This convention of using δ (delta) and ε (epsilon) in the definition of limits goes back to Cauchy in 1823; it is believed that they stand for “difference” (in the function input) and “error” (in the output).

A simple example: linear functions

There is one final consideration. Consider two functions f1 and f2, where

     f1(x) = x+1
and     f2(x) = 2x+1.

Clearly, if x is very close to 2, then f1(x) is very close to 3, while f2(x) is very close to 5, but we can be more precise. We can write
   |f1(x)-3| = |x+1-3|
             = |x-2| .

This equation says that the output closeness which the output inspector will measure is exactly equal to the input closeness, for the function f1.  For the function f2, we have

   |f2(x)-7| = |2x+1-5|
             = |2x-4|
             = 2|x-2|

which says that the "output closeness" is twice the input closeness.

In both cases, it is clear that there must be a relation between the input and output closeness standards. For f1, if the output inspector has a standard of closeness smaller than your input standard, some inputs will pass your test but fail the output test, and you will be fired. In fact, if the output inspector is out to get you fired, and if she knows your input standard, she can come in after you have left, run numbers that pass your input test through the machine until an f(x) comes out that is not exactly equal to L, and then choose her output standard so small that the output test will fail for that x.  This test will only be fair if the output inspector publicly announces her output closeness standard, epsilon, before you have to choose your input standard, delta.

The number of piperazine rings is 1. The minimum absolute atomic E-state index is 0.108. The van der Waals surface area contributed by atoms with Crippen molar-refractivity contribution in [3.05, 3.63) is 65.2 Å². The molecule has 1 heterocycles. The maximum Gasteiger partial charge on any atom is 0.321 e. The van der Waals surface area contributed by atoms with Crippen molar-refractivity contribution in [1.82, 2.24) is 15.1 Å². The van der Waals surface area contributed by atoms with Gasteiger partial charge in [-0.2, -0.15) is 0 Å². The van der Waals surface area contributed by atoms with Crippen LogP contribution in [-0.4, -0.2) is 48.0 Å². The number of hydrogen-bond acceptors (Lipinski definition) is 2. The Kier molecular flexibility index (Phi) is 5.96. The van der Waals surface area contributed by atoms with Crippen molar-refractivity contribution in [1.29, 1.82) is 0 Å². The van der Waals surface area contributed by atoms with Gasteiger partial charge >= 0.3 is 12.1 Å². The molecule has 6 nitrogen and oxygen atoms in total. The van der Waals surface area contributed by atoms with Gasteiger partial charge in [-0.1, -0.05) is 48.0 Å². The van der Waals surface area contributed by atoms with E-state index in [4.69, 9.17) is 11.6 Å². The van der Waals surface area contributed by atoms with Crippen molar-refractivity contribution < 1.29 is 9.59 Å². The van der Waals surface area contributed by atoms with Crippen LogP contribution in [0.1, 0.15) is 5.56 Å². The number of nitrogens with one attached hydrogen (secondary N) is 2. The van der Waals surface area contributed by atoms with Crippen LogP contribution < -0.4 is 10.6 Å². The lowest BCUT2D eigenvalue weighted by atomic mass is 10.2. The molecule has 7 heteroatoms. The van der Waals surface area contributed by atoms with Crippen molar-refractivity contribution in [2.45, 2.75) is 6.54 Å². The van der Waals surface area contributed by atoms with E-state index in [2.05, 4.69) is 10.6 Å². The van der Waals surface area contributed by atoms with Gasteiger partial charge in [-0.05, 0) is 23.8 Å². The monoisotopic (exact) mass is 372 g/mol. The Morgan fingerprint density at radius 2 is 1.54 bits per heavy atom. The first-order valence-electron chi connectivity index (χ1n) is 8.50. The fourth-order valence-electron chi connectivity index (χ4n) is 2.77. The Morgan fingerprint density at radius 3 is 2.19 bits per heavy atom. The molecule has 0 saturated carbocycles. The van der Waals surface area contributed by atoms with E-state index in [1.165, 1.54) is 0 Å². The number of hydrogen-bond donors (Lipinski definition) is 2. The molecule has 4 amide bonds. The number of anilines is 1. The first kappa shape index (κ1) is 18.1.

So, if you are the inspector for function f1, and the output inspector announces that epsilon = .01 will determine which outputs pass, you know you may simply take your input closeness standard, delta, also equal to .01, since you know, by your analysis of the machine, that the output closeness is equal to the input closeness, so if x passes the input test with delta = .01, then f1(x) will pass the output test |f1(x)-3|<.01 . Now, if the output inspector retires, and a new output inspector arrives determined to improve the quality of output, so that from now on, epsilon will be .001, then you know you can keep your job if you pick delta = .001. If you then get promoted to becoming input inspector for f2, where the output inspector has a closeness standard of epsilon = .0001, then your analysis of the machine f2 shows that your input had better pass |x-2| < .00005, so you take delta = .00005.The key is that no matter what output closeness standard, epsilon, is chosen, it is always POSSIBLE to find an input closeness standard, delta, that will guarantee that if the input x is delta-close to a,|x-a|<d , then the output f(x) will be epsilon-close to L, |f(x)-L|<e.That is, given any positive e, there exists a d such that any x (different from a) which satisfies |x-a|<d will produce a value f(x) that satisfies |f(x)-L|<e .

In proper symbols, this says that \(\displaystyle\lim_{x\rightarrow a}f(x) = L\) when, for any positive number ε, there exists a positive number δ such that for any \(x\ne a\) such that \(\left|x-a\right|<\delta\), the function value will satisfy \(\left|f(x)-L\right|<\epsilon\).

How do we apply this definition?

In a limit proof from the definition, your objective is to find a strategy for choosing d after e is given. For most of the problems usually encountered, you can find a relation between the input closeness and the output closeness of the form

   |f(x)-L|<= C|x-a| .

If you can find such an inequality, then it is easy to choose d when e is given. For a function satisfying such an inequality, the output closeness is no more than C times the input closeness, so you can guarantee that the output closeness